VA Loans Harder to Get?

August 10, 2010 by · Leave a Comment 

According to the New York Times, it may be harder for veterans to get loans in today’s lending environment.  V.A. loans have long been an excellent opportunity for vets to buy a home with little or even nothing down, but major lenders like Bank of America, Citigroup and JPMorgan Chase, are now refusing to offer V.A. loans to borrowers with credit scores below 610 or even 600. If your credit score is below that, you’d be well advised to work on getting your score up before trying to qualify for a loan.

The Veterans Administration was on track to insure 300,000 mortgages this fiscal year, which ends Sept. 30, versus 325,000 in 2009.  The V.A. insures 25% of the loan amount on a V.A. loan, available to those who can show 24 months of continuous active duty service and no dishonorable discharge.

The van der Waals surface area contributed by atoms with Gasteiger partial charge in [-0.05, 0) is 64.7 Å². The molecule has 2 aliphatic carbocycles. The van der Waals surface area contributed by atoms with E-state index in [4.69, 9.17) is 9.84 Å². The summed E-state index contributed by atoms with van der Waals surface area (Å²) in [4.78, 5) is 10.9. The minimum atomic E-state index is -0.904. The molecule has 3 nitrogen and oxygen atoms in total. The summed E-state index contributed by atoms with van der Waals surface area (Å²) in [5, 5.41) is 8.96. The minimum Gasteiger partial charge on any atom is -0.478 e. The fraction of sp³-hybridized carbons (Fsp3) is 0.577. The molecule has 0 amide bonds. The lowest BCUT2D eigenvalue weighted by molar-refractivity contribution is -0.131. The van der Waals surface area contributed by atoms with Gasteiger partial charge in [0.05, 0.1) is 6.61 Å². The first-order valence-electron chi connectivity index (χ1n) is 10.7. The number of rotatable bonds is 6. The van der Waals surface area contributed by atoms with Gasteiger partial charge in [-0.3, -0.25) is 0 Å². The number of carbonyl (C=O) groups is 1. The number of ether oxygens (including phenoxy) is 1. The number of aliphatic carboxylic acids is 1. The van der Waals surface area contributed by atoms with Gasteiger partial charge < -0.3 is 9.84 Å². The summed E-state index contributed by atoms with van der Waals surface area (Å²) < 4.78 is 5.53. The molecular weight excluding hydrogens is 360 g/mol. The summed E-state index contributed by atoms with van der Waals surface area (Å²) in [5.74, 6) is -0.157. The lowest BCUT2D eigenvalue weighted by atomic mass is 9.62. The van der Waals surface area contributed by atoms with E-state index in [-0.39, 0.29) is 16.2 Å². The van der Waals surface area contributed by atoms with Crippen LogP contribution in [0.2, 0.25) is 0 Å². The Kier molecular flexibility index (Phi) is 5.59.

Remember, active duty folks, the IRS has stated that eligible taxpayers must buy, or enter into a binding contract to buy, a principal residence on or before April 30, 2011. If a binding contract is entered into by that date, the taxpayer has until June 30, 2011, to close on the purchase.  Members of the uniformed services, members of the Foreign Service and employees of the intelligence community are eligible for this special rule. It applies to any individual (and, if married, the individual’s spouse) who serves on qualified official extended duty service outside of the United States* for at least 90 days during the period beginning after Dec. 31, 2008, and ending before May 1, 2010.  Read more about the home buyer tax credit extension for eligible military personnel stationed overseas here.

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